Diet soda can have the same effect on your tooth enamel as methamphetamine or crack cocaine use -- and it's not pretty.
In a three-person case study published in the March/April 2013 issue of the journal General Dentistry, Dr. Mohamed Bassiouny studied the teeth of a diet soda drinker and two drug addicts and found similar dental erosion among all three.
"You look at it side-to-side with 'meth mouth' or 'coke mouth,' it is startling to see the intensity and extent of damage more or less the same," Bassiouny, a professor of restorative dentistry at Temple University's Kornberg School of Dentistry, told HealthDay.
The three participants included a woman in her thirties who drank two liters of diet soda daily for three to five years, a 29-year-old methamphetamine addict and a 51-year-old habitual crack cocaine addict, according to the case study. All three came from similar socioeconomic backgrounds and lived in urban areas with fluoridated public water.
According to an Academy of General Dentistry press release, the three people experienced severe erosion of their tooth enamel, a condition caused by acid. When the enamel is worn away, teeth become more susceptible to cavities and other problems. Diet soda, methamphetamine and crack cocaine are all highly acidic substances, the release notes.
The American Beverage Association disputed the study's claims, telling HealthDay in a statement that "the body of available science does not support that beverages are a unique factor in causing tooth decay or erosion," and to imply that diet soda consumption caused the woman's tooth erosion "is irresponsible."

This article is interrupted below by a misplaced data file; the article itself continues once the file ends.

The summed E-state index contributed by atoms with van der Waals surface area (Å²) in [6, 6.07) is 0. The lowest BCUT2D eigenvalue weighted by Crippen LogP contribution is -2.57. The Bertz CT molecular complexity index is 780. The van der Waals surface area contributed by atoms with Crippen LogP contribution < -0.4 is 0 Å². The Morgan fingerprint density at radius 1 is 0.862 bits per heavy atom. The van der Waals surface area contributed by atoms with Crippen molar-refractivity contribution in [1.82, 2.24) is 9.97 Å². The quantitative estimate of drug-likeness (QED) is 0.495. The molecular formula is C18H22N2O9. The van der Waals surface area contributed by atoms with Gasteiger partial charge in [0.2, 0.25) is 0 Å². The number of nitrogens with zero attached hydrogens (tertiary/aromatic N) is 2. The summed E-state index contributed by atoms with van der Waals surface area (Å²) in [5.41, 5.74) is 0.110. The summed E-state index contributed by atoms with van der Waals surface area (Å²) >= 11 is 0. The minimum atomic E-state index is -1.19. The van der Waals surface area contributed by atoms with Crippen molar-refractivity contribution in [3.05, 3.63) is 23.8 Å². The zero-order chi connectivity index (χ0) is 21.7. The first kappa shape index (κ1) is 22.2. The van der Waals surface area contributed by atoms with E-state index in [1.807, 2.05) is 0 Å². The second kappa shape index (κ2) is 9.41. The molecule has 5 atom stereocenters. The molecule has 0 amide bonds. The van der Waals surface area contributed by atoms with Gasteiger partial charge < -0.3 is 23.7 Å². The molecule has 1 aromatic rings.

However, in an interview with Business Insider, Bassiouny defended his comparison, adding that over a long dental career he had observed hundreds of similar soda-caused erosion cases.
"I was trying to make a parallel between drug abusers — and the usual neglect for themselves — and put this with the same traits of someone who drinks diet soda," Bassiouny said.
The idea that drinking diet soda might be bad for your teeth is not new, however, as evidenced by a 2011 Huffington Post blog written by New York City cosmetic dentist Dr. Thomas P. Connelly:
The problems with soda are twofold: first, the sugar content is bad for your teeth (but that fact is pretty obvious). The second bad part is the acidity, which is quite high in soda pop. Acidic content (aka pH) is measured on a scale of 0 (most acidic) to 14 (least). Battery acid is a 1 on the scale -- tap water is a 7 (this may seem backwards, but yes, the higher numbers are less acidic. Blame science.)